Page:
Tessa Jowell: 'A deal with Murdoch? I've never met him'

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The Independent Online

Tessa Jowell has denied a conspiracy between 10 Downing Street and Rupert Murdoch led to changes in the Communications Bill to allow the media mogul to buy Channel 5.

The decision to sweep away the rule preventing large newspaper groups from the takeover of Channel 5 startled the media industry and led to angry speculation that Tony Blair had done the deal with Mr Murdoch in return for taming the anti-euro views of his UK titles, The Sun and The Times.

Speaking to The Independent on Sunday, the Secretary of State for Culture, Media and Sport dismissed such allegations. "Anybody who tries to write a story about conspiracy is making it up. There is no conspiracy, there was no conspiracy, there has been no deal. That is the beginning and end of it."

Ms Jowell had come from a roasting on the internet in a web chatroom she had hosted about her draft Bill. One online critic said he would never vote Labour again for allowing Murdoch to buy Channel 5.

"Spaceboydreamer" said The Times had announced it would soften its stance on Europe. "Is it cynical to suppose these events are not unrelated?" A man who described himself as a Channel 5 worker said Mr Murdoch would copy Sky One on Channel 5 showcasing "tits, bums, and people (and animals) behaving badly". Another internet questioner asked when she had last met Mr Murdoch. She retorted: "I have never met nor spoken to Rupert Murdoch. I am not aware of any occasion on which he discussed the communications Bill with Number 10.

Someone calling himself "Islingtonian" said rudely: "True or false – ITV Digital has gone down the pan along with your predictions of a digital switch-over." The answer to that, I discovered, is that she is sticking to her predictions that the switch-over will take place in 2006-10.

Even her Tory shadow, Tim Yeo, sneaked online to have a go. Another online critic accused her of being the Nation's Nanny, telling people what to watch, listen to, eat, drink and smoke.

Relaxing later over a cup of tea in the safety of her private office, she told me: "It may be much less interesting but Patricia Hewitt [Trade Secretary] and I worked on this policy together. We studiously went through the consultation. I had a very large number of meetings and we drew our conclusions from that in a context where we were quite clear that we wanted to deregulate."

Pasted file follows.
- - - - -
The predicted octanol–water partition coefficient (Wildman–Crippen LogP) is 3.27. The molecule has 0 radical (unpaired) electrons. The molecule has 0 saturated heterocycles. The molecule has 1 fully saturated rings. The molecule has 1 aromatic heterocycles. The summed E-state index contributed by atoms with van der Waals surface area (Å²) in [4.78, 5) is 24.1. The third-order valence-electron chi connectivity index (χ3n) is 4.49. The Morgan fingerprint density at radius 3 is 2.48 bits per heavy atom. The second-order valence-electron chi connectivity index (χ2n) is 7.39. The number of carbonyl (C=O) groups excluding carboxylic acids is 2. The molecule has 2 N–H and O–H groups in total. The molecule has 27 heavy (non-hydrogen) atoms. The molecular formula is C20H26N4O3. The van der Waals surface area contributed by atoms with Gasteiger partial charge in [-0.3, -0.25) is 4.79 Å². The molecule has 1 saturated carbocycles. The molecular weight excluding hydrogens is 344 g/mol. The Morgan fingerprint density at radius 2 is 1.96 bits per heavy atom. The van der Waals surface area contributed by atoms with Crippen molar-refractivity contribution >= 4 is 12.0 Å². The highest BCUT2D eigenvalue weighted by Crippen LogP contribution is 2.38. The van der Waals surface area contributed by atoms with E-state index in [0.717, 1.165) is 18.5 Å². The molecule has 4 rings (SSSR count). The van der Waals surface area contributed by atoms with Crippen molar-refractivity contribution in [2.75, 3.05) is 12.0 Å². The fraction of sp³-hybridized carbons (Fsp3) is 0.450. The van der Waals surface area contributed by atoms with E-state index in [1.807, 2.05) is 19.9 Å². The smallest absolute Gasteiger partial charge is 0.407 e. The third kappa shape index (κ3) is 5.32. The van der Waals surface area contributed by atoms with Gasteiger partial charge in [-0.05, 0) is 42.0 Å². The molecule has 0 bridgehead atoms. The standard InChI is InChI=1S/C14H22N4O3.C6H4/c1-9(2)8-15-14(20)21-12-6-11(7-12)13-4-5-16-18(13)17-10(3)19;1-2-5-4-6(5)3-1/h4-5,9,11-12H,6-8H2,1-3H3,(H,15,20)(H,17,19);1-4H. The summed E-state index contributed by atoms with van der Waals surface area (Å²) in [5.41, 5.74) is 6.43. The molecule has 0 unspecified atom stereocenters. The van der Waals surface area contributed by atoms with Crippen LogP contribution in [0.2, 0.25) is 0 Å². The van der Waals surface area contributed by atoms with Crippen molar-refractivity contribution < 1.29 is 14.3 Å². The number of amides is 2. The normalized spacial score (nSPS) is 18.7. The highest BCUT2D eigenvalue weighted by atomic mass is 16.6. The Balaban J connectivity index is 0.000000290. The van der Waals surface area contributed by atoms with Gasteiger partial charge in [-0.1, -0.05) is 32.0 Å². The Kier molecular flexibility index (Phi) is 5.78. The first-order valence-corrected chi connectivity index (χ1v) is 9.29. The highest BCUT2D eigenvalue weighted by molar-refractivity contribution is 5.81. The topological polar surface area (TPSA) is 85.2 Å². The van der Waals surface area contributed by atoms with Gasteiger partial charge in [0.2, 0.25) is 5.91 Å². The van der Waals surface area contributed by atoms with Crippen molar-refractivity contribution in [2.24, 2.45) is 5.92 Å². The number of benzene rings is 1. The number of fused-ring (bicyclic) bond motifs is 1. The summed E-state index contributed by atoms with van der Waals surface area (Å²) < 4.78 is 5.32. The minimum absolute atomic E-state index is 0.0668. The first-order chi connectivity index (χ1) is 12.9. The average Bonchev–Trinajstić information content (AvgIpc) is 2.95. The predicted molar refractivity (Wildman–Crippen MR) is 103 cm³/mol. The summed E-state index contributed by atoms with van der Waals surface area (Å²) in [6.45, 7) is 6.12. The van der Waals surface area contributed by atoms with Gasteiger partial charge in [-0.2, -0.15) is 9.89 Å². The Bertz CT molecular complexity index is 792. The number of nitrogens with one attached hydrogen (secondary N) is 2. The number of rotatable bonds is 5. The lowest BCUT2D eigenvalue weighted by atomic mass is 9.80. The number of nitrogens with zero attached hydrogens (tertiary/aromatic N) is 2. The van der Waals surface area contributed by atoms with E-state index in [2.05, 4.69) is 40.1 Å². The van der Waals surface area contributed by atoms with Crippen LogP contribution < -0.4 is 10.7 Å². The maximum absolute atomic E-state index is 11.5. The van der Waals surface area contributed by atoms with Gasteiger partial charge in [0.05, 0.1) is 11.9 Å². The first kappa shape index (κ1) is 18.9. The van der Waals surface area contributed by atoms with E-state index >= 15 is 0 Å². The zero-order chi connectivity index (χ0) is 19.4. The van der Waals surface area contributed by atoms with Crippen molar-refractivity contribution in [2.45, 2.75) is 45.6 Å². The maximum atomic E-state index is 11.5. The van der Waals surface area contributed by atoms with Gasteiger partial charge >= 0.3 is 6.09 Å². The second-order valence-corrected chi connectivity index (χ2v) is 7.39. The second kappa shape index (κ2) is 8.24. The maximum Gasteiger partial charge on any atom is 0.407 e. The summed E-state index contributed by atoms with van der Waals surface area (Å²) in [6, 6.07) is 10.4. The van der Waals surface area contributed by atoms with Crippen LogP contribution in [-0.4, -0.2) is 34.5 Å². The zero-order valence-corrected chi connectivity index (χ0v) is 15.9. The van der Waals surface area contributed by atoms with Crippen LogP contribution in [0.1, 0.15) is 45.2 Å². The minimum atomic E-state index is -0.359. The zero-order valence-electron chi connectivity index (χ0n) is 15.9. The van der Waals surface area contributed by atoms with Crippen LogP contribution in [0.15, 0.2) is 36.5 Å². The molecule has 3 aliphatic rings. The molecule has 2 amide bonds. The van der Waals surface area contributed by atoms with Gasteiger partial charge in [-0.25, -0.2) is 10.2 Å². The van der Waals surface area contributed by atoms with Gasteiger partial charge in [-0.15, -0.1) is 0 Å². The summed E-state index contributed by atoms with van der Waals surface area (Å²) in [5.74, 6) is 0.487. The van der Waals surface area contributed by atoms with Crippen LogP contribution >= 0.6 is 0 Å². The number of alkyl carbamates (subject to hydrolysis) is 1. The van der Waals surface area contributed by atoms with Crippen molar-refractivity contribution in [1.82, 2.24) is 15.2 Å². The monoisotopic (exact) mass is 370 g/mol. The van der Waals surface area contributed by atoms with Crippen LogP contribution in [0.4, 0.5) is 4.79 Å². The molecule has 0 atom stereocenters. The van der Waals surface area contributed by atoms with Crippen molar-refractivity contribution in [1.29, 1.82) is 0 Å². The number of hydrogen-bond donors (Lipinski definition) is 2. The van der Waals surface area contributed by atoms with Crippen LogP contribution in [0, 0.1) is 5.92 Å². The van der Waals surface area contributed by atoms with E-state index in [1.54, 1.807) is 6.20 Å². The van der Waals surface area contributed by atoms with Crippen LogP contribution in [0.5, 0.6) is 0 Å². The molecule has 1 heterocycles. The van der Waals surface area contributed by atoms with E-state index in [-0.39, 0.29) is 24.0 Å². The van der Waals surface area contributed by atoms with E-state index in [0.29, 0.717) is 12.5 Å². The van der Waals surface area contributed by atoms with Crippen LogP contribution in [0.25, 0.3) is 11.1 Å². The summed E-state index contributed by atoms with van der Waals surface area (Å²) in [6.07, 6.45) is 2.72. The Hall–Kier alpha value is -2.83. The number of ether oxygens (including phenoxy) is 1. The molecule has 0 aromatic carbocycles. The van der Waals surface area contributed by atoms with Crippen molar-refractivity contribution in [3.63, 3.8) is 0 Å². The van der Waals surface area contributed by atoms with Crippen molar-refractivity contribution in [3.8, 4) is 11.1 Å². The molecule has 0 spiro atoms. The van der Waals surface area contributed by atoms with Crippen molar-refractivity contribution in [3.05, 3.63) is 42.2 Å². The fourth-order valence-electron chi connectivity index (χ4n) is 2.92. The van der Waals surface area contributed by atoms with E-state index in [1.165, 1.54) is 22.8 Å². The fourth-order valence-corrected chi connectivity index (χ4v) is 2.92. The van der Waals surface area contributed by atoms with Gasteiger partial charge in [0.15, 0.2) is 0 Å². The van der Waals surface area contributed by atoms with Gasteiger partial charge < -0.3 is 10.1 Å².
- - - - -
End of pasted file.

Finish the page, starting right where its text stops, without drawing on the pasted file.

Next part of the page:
Privately, it is admitted that Number 10 was involved, and the Culture Secretary agrees that she had considered a compromise to allow foreign investors to buy Channel 5 only where other countries reciprocated.

That would have left the door barred to Mr Murdoch. An Australian by birth, he is a naturalised American citizen and the US market is not open to foreign take-overs.

If there is any nannying side to Ms Jowell, it is her passion to maintain high public service broadcasting principles in the BBC, and to stop Greg Dyke from dumbing down in pursuit of viewer figures. She defends the right of television soaps such as EastEnders and Coronation Street to discuss controversial issues, in spite of the criticism by the Broadcasting Standards Commission last week that they featured too much sex, rape and violence before the 9pm watershed.

Soaps have been an "incredibly important vehicle for raising taboo issues", said the Secretary of State for Culture, Media and Sport. "It would be a storyline on EastEnders about teenage pregnancy and how to avoid it, about sexually transmitted disease, about smoking – it would be far more powerful and persuasive than anything any minister might say."

As a former health minister who struggled with Britain's appalling record of unwanted teenage pregnancies, she is speaking from experience. "I think where soaps have addressed these issues, they have done society a great service."

Her role with the Bill is more that of a midwife than a nanny. It is an agonisingly slow process. The Bill will be included in the Queen's Speech in November and should be law by mid-2003. It will bring in Ofcom, the new standards watchdog. She was criticised for preserving the role of the BBC governors as the watchdog for the BBC, but a little noticed clause in the Bill could change that in the long term. It allows Ofcom to carry out a review of all broadcasting, including the BBC, within a year of its establishment. "They will start the review the moment they get their knees under the table," said a source.

Further reviews are required every three years. It is likely that the interlude will be reduced during the passage of the Bill. She is formidably well briefed on the detail but will face a tougher test on Tuesday when she faces a kicking from Gerald Kaufman and his select committee on culture, media and sports for allowing a further delay to the Football Association for the Wembley project. Then she will need her shin pads.

1947: Born 17 September in London. Studied at Aberdeen and Edinburgh Universities and Goldsmith's College.

Biography

1969: Worked as a child care officer in Lambeth.

1972: Psychiatric social worker at London's Maudsley Hospital.

1974: Assistant director of mental health charity Mind

1978: Contested Ilford North by-election and in the 1979 general election.

1986: Became director of the Joseph Rowntree Foundation's Community Care Programme.

1992: MP for Dulwich and West Norwood.

1997: Minister of State, Department of Health.

1999: Secretary of State, Culture Media and Sport

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